MUHAMMADIYAH.OR.ID, JAKARTA – According to the World Bank, education is a means of seeing equal access for women including how they get access to education, equal access during their study, and access after they graduate.
A member of Commission X of the House of Representatives of the Republic of Indonesia Prof. Zainuddin Maliki mentioned that access to education in Indonesia has been equal. However, the real problems of the equality could specifically be noticed from economy and politics.
For example, in parliament as of January 2021, women’s representation reached only 123 people or around 21.39%, meaning that it was below the 30% targeted quota in accordance with Law Number 12/2004 on Elections. Unsurprisingly, policies that lead to women’s aspirations are still difficult to come up with. Out of politics, women are considered to only excel in informal fields such as Micro, Small, and Medium Enterprises (MSMEs) and services. Other than that, the equality of access does not exist.
“Speaking of equality in Indonesia, affirmation for women has existed. It means that all sectors are accessible for both men and women. However, social Darwinism remains to exist in Indonesia. The strongest is the winner,” Prof. Zainuddin Maliki criticized.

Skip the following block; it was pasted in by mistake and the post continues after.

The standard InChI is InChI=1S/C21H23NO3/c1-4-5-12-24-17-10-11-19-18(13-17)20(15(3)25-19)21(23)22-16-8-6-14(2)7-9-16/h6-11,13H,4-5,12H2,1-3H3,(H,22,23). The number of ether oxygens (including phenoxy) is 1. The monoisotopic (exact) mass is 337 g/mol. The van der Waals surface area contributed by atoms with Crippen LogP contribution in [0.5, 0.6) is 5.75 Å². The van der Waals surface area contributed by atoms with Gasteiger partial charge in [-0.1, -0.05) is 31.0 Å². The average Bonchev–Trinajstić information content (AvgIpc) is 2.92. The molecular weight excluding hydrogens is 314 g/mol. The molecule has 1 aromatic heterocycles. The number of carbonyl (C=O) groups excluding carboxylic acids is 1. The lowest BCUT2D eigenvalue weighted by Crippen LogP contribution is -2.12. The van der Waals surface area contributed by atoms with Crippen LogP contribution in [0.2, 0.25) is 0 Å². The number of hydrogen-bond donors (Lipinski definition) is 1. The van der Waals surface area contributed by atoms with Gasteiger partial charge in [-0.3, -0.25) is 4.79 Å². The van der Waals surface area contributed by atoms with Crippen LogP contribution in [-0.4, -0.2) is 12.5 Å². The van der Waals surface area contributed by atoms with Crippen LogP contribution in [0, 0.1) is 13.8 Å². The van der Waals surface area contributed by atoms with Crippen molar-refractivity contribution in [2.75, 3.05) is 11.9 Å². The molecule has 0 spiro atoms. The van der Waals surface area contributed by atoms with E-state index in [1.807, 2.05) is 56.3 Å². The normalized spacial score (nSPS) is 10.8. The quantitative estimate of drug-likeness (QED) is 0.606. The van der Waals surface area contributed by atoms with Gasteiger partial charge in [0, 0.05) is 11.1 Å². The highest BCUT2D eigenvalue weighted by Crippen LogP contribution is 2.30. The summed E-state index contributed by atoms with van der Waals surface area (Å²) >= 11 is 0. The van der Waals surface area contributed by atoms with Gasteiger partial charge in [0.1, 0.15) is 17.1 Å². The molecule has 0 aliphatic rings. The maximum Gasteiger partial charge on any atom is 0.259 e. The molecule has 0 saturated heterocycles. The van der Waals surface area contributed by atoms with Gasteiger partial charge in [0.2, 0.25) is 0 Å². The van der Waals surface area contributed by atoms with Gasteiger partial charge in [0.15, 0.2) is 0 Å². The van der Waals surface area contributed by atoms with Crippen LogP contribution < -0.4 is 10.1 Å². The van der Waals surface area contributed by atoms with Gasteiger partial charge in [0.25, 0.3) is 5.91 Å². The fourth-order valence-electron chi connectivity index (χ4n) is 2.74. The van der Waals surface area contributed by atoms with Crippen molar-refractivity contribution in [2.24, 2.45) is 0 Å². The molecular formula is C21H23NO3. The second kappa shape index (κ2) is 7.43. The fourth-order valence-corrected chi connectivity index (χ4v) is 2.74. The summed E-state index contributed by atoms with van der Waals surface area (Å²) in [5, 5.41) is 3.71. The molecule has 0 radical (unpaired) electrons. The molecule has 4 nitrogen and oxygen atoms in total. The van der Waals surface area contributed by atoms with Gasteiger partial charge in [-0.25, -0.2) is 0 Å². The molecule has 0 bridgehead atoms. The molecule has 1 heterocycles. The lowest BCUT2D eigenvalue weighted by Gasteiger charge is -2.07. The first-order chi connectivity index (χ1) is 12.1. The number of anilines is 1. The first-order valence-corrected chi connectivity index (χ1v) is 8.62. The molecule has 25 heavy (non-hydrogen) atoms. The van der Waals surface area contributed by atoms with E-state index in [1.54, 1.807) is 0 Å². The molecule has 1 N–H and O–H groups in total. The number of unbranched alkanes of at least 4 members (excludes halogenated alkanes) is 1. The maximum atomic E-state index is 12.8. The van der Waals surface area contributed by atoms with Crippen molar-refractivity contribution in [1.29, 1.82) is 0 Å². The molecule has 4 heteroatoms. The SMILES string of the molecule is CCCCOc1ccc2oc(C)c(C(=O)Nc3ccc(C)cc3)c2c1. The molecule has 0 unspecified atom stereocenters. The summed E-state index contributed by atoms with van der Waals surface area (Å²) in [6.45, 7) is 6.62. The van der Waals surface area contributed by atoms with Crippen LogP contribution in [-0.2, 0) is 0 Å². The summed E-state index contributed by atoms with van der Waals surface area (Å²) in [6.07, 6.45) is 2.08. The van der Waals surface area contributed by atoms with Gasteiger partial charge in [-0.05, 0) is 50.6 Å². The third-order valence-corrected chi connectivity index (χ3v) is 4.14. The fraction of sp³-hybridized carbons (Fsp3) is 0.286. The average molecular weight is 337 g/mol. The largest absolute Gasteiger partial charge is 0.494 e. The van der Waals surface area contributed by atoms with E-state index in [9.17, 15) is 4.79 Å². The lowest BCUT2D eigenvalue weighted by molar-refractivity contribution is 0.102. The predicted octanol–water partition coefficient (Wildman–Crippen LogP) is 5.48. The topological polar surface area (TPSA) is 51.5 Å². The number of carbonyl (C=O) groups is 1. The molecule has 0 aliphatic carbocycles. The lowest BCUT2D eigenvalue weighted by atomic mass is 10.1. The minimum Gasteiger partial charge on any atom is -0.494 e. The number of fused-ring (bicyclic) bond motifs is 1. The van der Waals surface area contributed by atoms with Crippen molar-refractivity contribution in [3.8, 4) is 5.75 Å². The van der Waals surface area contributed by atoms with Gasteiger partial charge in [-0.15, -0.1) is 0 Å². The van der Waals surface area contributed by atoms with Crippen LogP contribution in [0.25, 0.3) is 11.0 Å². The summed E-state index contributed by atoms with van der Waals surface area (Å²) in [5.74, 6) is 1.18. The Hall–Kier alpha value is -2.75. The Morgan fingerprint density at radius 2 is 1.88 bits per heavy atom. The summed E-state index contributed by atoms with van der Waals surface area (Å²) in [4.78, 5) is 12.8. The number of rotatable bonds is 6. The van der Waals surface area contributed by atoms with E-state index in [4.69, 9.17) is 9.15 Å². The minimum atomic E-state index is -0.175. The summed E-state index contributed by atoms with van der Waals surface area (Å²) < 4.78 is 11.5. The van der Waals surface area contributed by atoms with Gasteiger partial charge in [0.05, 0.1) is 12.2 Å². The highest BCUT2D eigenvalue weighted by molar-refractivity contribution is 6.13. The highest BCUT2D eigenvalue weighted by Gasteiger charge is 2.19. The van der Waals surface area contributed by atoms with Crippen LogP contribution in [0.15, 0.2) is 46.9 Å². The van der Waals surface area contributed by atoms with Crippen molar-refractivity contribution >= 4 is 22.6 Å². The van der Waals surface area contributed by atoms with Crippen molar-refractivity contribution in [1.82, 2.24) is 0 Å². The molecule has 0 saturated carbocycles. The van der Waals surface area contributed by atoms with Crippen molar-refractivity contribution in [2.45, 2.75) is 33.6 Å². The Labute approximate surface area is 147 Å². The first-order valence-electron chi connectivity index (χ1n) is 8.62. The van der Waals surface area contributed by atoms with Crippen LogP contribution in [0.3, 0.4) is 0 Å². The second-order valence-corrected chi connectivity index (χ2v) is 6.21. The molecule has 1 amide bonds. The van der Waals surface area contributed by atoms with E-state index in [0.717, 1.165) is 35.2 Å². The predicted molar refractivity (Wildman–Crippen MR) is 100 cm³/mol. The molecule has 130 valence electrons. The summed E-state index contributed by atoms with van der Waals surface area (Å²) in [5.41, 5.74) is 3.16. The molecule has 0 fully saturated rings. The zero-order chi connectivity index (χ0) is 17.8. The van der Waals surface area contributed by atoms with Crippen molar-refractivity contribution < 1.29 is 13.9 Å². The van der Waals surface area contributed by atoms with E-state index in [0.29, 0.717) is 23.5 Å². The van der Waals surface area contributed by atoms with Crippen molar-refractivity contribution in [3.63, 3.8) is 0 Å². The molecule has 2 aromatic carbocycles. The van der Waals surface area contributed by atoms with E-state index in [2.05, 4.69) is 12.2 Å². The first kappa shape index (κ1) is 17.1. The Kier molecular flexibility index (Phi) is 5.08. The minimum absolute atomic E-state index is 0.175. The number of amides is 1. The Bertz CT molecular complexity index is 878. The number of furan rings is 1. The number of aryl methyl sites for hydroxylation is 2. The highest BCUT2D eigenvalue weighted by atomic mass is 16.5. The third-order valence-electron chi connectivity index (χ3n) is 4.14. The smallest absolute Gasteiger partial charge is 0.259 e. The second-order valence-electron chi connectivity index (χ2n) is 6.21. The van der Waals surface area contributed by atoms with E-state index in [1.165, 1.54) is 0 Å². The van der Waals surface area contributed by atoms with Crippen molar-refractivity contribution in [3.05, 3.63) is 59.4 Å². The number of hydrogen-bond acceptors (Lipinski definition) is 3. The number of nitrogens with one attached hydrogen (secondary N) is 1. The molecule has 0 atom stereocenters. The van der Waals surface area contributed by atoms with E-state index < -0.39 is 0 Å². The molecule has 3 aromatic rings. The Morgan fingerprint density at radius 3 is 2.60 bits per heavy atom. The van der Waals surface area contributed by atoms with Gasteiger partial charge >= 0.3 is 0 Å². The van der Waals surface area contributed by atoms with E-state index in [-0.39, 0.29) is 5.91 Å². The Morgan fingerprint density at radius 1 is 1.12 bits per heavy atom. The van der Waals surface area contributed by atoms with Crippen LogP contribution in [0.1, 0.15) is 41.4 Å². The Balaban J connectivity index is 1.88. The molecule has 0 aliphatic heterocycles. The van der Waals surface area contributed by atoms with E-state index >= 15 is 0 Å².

Women’s voices and representation are often neglected since equality and justice are not entirely achieved. Access inequality is principally violence happening when relations of power between one element and another element are not balance.
“We aspire to provide access protection and women’s protection against violence, so we have to see that the root of violence is unequal power relations,” Prof. Zainuddin Maliki said at the International Conference on Women Resilience, Peace, and Harmony 2022 conducted by Nasyiatul ‘Aisyiyah on Tuesday (30/8).
The situation is exacerbated by the government’s unequal priorities which focus on instrumental aspects rather than valuable ones. For example, these five recent years policies on education show the condition.
Zainuddin highlighted a bias in success standards, the dissolution of the National Education Standard Agency (BSNP), and the issuance of Regulation of the Ministry of Education, Culture, Research, and Technology Number 28/2021 on Organization and Procedures.
“Our education is dominated by rationality of goals instead of values. The values are often ignored. This condition leads to violence in education. Violence occurs in not only war but also our education,” Prof. Zainuddin Maliki emphasized.
Thus, Prof. Zainuddin Maliki expected that programs of Nasyiatul Aisyiyah could provide alternative solutions for the phenomena, particularly issues dealing with women. “We aspire to protect women from this violence, so the root of this problem should be considered. There must be education that mainstreams affection, value literacy, so we can both liberate and humanize humans,” he stressed.